How damaging this constant phoniness must be psychologically to corporate workers, this demand that people adopt whatever persona the all-powerful Market has chosen to reward. But how damaging also it must be to society as a whole. “It doesn’t take long to learn that a smile doesn’t mean friendship, that wide-open eyes and exclamations of “awesome”! don’t indicate the slightest interest. The entire emotional currency of human interaction is being fatally devalued, and when that happens there can be no trust.”
This kind of lack of authenticity—so ubiquitous that we don’t even notice it anymore, or just accept as “the way the world works” if we do—is one of my ethical pet peeves, so a piece like this certainly speaks to me.
I find myself in part disagreeing with A Uterus is Not a Substitute for a Conscience. Ehrenreich here contends that the participation of female soldiers in the atrocities at Abu Ghraib disproves a common strand of feminism that women are morally superior to men in that they are more compassionate and less prone to violence and war and such.
But anecdotal evidence like that surely does no such thing, unless that hypothesis is interpreted in the most extreme, implausible way as claiming that no woman anytime anywhere does brutal, awful things.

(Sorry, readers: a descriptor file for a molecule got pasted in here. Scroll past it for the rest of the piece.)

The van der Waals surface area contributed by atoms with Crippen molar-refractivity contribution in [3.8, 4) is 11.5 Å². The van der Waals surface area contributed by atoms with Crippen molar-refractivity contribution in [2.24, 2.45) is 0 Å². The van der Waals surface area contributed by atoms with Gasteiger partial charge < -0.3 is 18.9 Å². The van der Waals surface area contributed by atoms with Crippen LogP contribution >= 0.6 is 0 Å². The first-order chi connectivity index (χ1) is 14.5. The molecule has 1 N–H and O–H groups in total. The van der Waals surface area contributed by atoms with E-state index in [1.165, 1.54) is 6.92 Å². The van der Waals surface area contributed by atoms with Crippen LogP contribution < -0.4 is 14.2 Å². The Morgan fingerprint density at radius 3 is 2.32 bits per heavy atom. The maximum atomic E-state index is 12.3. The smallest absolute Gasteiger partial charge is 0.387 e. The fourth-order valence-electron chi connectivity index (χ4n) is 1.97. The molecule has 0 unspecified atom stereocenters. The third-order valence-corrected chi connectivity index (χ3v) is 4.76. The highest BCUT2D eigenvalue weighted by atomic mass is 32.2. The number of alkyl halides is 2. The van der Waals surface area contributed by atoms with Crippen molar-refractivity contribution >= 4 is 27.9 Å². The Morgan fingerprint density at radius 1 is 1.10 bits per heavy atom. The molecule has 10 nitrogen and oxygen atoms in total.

Imagine, for example, that in the identical circumstances, with the identical training or preparation, 60% of males and 15% of females would torture a given person. I’m just tossing out made-up numbers of course, but this is a hypothetical. In that case, a female engaging in torture would not be impossible, not even close. Yet it would still make perfect sense to say that females are far less prone to commit torture.
My own belief is that there are many gender generalizations like that that are true, indeed often obviously true. But a couple things about that: One, I don’t know how many if any of them are innate rather than a product of cultural influences and such (at certain times and places a disproportionate number of Chinese people have operated laundries; I hardly think this establishes there’s something genetic about the Chinese that suits them to this line of work), and two, all of them are just rules of thumb or averages with countless exceptions, like the above made-up example of 60% and 15% (the average male is taller than the average female; it doesn’t follow that no female is taller than any male).